2016 '79 Parts Vincent
2016 Blondie Johnny Short film

Television[edit]

Year Title Role Notes Ref.
1966 Get Smart KAOS Agent Episode: "The Smart Assassin"
1966 Blue Light Carbonne Episode: "Jet Trial"
1966 Hawk Joey Fentanello Episode: ""H" is a Dirty Letter"
1968 N.Y.P.D. Muller / Joe Peconic 2 episodes
1968 Hidden Faces Nick Capello Turner Miniseries
1971 Great Performances Frank Episode: "A Memory of Two Mondays"
1972 Madigan Joe Lakka Episode: "The Manhattan Beat"
1974–1976 Police Story D.J. Perkins / Det. Sgt. Tony Calabrese 6 episodes
1975 The Streets of San Francisco Al Wozynsky Episode: "Solitaire"
1976 Origins of the Mafia Nino Sciallacca Episode: "Omertà"
1977 Jesus of Nazareth Quintilius Miniseries
1981 Today's FBI Joey D'Amico Episode: "The Bureau"
1982 Marco Polo Brother Nicolas Miniseries
1984 The Paper Chase Professor Reese Episode: "The Advocate"
1984 Jessie Lieutenant Alex Ascoli 10 episodes
1985 Lady Blue Det. Sgt. Bing Bingham Episode: "Pilot"
1985 The Twilight Zone Paul Marano Episode: "If She Dies"
1987 Night Heat Tony Rimbaud Episode: "Flashback"
1988 CBS Summer Playhouse Tom "Coop" Cooper Episode: "Off Duty"
1988 La romana Astarita Miniseries
1989 True Blue Doc Episode: "Pilot"
1990 ABC Afterschool Specials Officer Abbott Episode: "Over the Limit"
1990 CBS Schoolbreak Special Coach Douglas Episode: "Malcolm Takes the Shot"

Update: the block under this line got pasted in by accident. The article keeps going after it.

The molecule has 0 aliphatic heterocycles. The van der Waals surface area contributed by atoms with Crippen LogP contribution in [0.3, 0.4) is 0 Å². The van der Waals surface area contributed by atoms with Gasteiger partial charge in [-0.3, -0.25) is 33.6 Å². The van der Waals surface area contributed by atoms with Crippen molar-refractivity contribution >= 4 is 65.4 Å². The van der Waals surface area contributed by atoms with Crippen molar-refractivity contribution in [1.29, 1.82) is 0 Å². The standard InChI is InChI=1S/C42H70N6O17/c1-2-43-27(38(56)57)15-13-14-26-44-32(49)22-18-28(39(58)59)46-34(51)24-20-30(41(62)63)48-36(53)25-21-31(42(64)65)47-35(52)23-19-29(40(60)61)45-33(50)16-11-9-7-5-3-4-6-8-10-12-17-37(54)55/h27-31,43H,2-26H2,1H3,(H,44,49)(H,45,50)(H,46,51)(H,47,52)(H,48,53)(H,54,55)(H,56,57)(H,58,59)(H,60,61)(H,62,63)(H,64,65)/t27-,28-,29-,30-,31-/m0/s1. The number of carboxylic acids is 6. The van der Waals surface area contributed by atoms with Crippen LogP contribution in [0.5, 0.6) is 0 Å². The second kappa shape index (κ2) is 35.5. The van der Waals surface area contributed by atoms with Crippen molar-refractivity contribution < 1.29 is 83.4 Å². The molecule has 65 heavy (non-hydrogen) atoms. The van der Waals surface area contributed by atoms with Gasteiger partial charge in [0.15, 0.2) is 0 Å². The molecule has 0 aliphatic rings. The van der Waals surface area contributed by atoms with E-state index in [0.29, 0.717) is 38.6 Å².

1991 Palace Guard Arturo Taft 8 episodes
1991–1994 Murder, She Wrote Paul Avoncino / Phil Mannix 2 episodes
1992 Law & Order Mark Menaker Episode: "Cradle to Grave"
1994 The Maharaja's Daughter Vito Capece Miniseries
1995 Homicide: Life on the Street Mitch Drummond 3 episodes
1997 F/X: The Series Martin Thorne Episode: "Reunion"
1997 Law & Order Sal DiMarco Episode: "Menace"
2001 Walker, Texas Ranger Tony Ferrell Episode: "Saturday Night"
2002 Law & Order Detective Mike Foster Episode: "True Crime"
2007 Law & Order: Criminal Intent Joseph Episode: "World's Fair"

Stage credits[edit]

Year Title Role Notes Ref.
1964–1965 Incident at Vichy Prisoner Understudy
ANTA Washington Square Theatre
[5]
1965 Tartuffe Sergeant ANTA Washington Square Theatre
1965–1966 The Royal Hunt of the Sun Fray Marcos de Nizza ANTA Playhouse
1966 The Office Gucci 10 previews; never officially opened
196 The Ninety Day Mistress Rudy Avarian Biltmore Theatre
1968 The Exercise The Actor John Golden Theatre